Taking the wind out (turbine question)

I’m trying to figure out what happens to wind when you extract energy from it, specifically by going past a wind turbine.

Before hitting the turbine the air has an amount of kinetic energy, based on its mass and (squared) velocity. The turbine takes some of that energy out. So, is the departing air just moving slower? But if you had air coming towards the turbine faster than it departs on the other side, wouldn’t that mean an accumulation of air around or behind the turbine? I’m guessing the flow is more complicated than that, and results in turbulence somewhere.

Does the air maybe lower in temperature? The pressure change? What other results might there be of the energy being removed?

If I had to guess (since I don’t know anything about fluid dynamics), I’d guess that it comes it at low pressure and leaves at a high pressure and that would somehow account for it being able to leave at a lower speed. IOW (maybe) the air leaves more dense then it entered.

The temperature would, I assume, go up, but I think it’s really more about the density in this case.

It’s the other way around. Normally, the extraction of kinetic energy would manifest as a decrease in wind speed, but, as you say, the wind velocity has to be the same immediately before and immediately after it hits the turbine, or it would pile up, so it manifests as a pressure decrease instead. This creates turbulence, which is why wind farms are as spread out as they are. Sometimes it happens, because the wind can come from any direction, but you really don’t want one turbine to be immediately downstream of another.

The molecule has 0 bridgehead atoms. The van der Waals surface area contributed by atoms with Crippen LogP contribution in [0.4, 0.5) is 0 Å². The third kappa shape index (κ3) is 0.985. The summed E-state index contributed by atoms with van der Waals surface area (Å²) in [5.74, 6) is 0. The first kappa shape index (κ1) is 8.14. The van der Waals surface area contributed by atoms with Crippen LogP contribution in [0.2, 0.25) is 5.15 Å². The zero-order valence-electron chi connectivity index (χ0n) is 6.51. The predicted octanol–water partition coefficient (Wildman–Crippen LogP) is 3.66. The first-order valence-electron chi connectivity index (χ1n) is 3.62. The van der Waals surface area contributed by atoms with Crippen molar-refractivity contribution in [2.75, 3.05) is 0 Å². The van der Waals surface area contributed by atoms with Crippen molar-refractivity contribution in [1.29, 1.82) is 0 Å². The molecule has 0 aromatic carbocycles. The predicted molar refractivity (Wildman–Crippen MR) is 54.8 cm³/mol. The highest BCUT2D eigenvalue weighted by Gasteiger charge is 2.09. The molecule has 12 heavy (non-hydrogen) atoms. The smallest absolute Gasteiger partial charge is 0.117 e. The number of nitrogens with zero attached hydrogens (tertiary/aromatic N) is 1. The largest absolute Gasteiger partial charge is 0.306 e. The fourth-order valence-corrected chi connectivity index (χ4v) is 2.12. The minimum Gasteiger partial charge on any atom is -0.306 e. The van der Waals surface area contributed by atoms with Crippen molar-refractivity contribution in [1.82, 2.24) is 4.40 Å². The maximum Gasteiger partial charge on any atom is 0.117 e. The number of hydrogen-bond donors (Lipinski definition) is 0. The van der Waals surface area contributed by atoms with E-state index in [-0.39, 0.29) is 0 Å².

Extensive Wikipedia explanation.

Any youtube/other videos of wind tunnels?

Those - regardless of what is being tested - will give you a good grip on how air moves around obstacles.

Yes. Hereis a good picture of what happens.

Whew! It’s been a while, more than 35 years, since I dealt with that stuff. Maybe I understood half?

Of what I did understand, I think the net result is a lower temperature downstream of the turbine. There is a localized pressure loss which produces a lower temperature. The lower pressure results in pulling air from above, below, and downstream. The overall speed of the wind, however, is a result of a pressure difference between point A (upstream of the turbine) and point B, far enough downstream as to not be affected by the turbine. As these two pressures are not affected by the turbine, energy from the turbine must have come from the heat content of the atmosphere.

That is, wind turbines combat global warming!